Philipp Markolin, PhD

The universe probably does not care, it is just us, creatures come about by a random process who developed these weird prediction machines called brains who try to infer any meaning where there is none.

Alumni

E-Mail
philipp.markolin@get-your-addresses-elsewhere.biol.ethz.ch

Experimental Biologist turned to machines

Abstract Alternative splicing (AS) is a regulatory process during mRNA maturation that shapes higher eukaryotes’ complex transcriptomes. High-throughput sequencing of RNA (RNA-Seq) allows for measurements of AS transcripts at an unprecedented depth and diversity. The ever-expanding catalog of known AS events provides biological insights into gene regulation, population genetics, or in the context of disease. Here, we present an overview on the usage of SplAdder, a graph-based alternative splicing toolbox, which can integrate an arbitrarily large number of RNA-Seq alignments and a given annotation file to augment the shared annotation based on RNA-Seq evidence. The shared augmented annotation graph is then used to identify, quantify, and confirm alternative splicing events based on the RNA-Seq data. Splice graphs for individual alignments can also be tested for significant quantitative differences between other samples or groups of samples.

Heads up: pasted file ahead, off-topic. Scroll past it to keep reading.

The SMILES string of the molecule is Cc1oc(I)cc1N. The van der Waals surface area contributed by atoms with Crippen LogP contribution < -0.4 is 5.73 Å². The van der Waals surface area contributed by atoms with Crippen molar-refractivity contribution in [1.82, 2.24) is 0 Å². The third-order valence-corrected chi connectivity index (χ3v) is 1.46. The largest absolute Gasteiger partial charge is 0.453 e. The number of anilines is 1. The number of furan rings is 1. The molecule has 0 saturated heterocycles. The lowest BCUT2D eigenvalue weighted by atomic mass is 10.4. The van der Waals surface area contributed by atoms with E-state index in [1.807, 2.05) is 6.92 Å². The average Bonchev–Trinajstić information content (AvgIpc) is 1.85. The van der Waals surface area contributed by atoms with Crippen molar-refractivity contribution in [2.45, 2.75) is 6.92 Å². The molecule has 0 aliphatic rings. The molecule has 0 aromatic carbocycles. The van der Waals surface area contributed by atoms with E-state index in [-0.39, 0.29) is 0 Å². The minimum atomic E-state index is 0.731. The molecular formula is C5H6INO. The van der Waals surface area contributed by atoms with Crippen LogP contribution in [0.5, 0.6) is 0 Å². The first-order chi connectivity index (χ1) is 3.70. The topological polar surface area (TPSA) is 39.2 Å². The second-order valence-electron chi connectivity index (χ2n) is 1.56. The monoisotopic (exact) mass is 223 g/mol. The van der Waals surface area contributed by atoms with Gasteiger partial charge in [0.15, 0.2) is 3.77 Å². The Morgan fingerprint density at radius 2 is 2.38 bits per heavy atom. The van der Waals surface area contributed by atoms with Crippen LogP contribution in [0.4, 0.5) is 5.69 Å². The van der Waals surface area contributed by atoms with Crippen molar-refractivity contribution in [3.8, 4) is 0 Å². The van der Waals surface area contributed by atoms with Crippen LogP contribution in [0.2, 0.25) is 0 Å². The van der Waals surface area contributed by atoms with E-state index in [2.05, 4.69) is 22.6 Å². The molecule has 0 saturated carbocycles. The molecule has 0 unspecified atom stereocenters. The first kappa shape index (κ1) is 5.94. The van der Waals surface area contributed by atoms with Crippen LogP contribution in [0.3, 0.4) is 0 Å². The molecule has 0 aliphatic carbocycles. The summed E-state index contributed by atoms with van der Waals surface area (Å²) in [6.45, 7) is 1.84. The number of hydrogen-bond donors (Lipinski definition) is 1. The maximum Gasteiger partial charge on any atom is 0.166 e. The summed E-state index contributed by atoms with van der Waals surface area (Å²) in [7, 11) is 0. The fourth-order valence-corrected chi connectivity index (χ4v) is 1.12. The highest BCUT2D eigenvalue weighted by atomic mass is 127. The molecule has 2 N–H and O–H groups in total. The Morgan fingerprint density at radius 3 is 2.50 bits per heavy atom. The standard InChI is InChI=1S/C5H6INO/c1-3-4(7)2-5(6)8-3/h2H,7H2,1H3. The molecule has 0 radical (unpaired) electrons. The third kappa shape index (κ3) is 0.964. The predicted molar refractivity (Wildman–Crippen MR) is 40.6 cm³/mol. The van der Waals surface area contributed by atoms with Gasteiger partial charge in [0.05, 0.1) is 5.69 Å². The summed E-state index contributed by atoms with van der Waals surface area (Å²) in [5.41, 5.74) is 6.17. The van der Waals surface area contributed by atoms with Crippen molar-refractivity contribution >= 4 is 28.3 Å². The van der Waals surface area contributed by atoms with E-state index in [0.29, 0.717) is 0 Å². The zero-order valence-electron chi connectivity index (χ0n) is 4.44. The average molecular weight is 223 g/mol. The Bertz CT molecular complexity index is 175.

Authors Philipp Markolin, Gunnar Rätsch, André Kahles

Submitted Variant Calling

Link

Abstract Intra-tumor hypoxia is a common feature in many solid cancers. Although transcriptional targets of hypoxia-inducible factors (HIFs) have been well characterized, alternative splicing or processing of pre-mRNA transcripts which occurs during hypoxia and subsequent HIF stabilization is much less understood. Here, we identify many HIF-dependent alternative splicing events after whole transcriptome sequencing in pancreatic cancer cells exposed to hypoxia with and without downregulation of the aryl hydrocarbon receptor nuclear translocator (ARNT), a protein required for HIFs to form a transcriptionally active dimer. We correlate the discovered hypoxia-driven events with available sequencing data from pan-cancer TCGA patient cohorts to select a narrow set of putative biologically relevant splice events for experimental validation. We validate a small set of candidate HIF-dependent alternative splicing events in multiple human gastrointestinal cancer cell lines as well as patient-derived human pancreatic cancer organoids. Lastly, we report the discovery of a HIF-dependent mechanism to produce a hypoxia-dependent, long and coding isoform of the UDP-N-acetylglucosamine transporter SLC35A3.

Authors Philipp Markolin, Natalie Davidson, Christian K Hirt, Christophe D Chabbert, Nicola Zamboni, Gerald Schwank, Wilhelm Krek, Gunnar Rätsch

Submitted Genomics

Link DOI

Abstract The application and integration of molecular profiling technologies create novel opportunities for personalized medicine. Here, we introduce the Tumor Profiler Study, an observational trial combining a prospective diagnostic approach to assess the relevance of in-depth tumor profiling to support clinical decision-making with an exploratory approach to improve the biological understanding of the disease.